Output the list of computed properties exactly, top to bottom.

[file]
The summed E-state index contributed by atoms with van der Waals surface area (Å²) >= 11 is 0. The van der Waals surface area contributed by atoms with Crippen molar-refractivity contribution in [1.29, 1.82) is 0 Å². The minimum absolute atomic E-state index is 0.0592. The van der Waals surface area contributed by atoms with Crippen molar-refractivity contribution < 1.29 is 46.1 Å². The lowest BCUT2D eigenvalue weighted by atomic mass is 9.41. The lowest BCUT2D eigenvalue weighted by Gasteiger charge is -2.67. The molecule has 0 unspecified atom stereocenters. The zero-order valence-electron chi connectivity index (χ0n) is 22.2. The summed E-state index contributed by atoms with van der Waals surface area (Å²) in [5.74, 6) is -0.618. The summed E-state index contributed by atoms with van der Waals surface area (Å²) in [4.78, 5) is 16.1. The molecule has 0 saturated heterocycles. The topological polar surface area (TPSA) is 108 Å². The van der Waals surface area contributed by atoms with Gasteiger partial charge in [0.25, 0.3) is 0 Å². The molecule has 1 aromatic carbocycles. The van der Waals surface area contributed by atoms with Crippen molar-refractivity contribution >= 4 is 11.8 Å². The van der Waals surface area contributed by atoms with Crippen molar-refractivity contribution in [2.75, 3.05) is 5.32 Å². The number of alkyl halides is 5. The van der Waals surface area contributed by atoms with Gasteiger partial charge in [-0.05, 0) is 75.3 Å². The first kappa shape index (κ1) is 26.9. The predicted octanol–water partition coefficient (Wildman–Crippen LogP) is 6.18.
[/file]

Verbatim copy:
The summed E-state index contributed by atoms with van der Waals surface area (Å²) >= 11 is 0. The van der Waals surface area contributed by atoms with Crippen molar-refractivity contribution in [1.29, 1.82) is 0 Å². The minimum absolute atomic E-state index is 0.0592. The van der Waals surface area contributed by atoms with Crippen molar-refractivity contribution < 1.29 is 46.1 Å². The lowest BCUT2D eigenvalue weighted by atomic mass is 9.41. The lowest BCUT2D eigenvalue weighted by Gasteiger charge is -2.67. The molecule has 0 unspecified atom stereocenters. The zero-order valence-electron chi connectivity index (χ0n) is 22.2. The summed E-state index contributed by atoms with van der Waals surface area (Å²) in [5.74, 6) is -0.618. The summed E-state index contributed by atoms with van der Waals surface area (Å²) in [4.78, 5) is 16.1. The molecule has 0 saturated heterocycles. The topological polar surface area (TPSA) is 108 Å². The van der Waals surface area contributed by atoms with Gasteiger partial charge in [0.25, 0.3) is 0 Å². The molecule has 1 aromatic carbocycles. The van der Waals surface area contributed by atoms with Crippen molar-refractivity contribution >= 4 is 11.8 Å². The van der Waals surface area contributed by atoms with Crippen molar-refractivity contribution in [2.75, 3.05) is 5.32 Å². The number of alkyl halides is 5. The van der Waals surface area contributed by atoms with Gasteiger partial charge in [-0.05, 0) is 75.3 Å². The first kappa shape index (κ1) is 26.9. The predicted octanol–water partition coefficient (Wildman–Crippen LogP) is 6.18.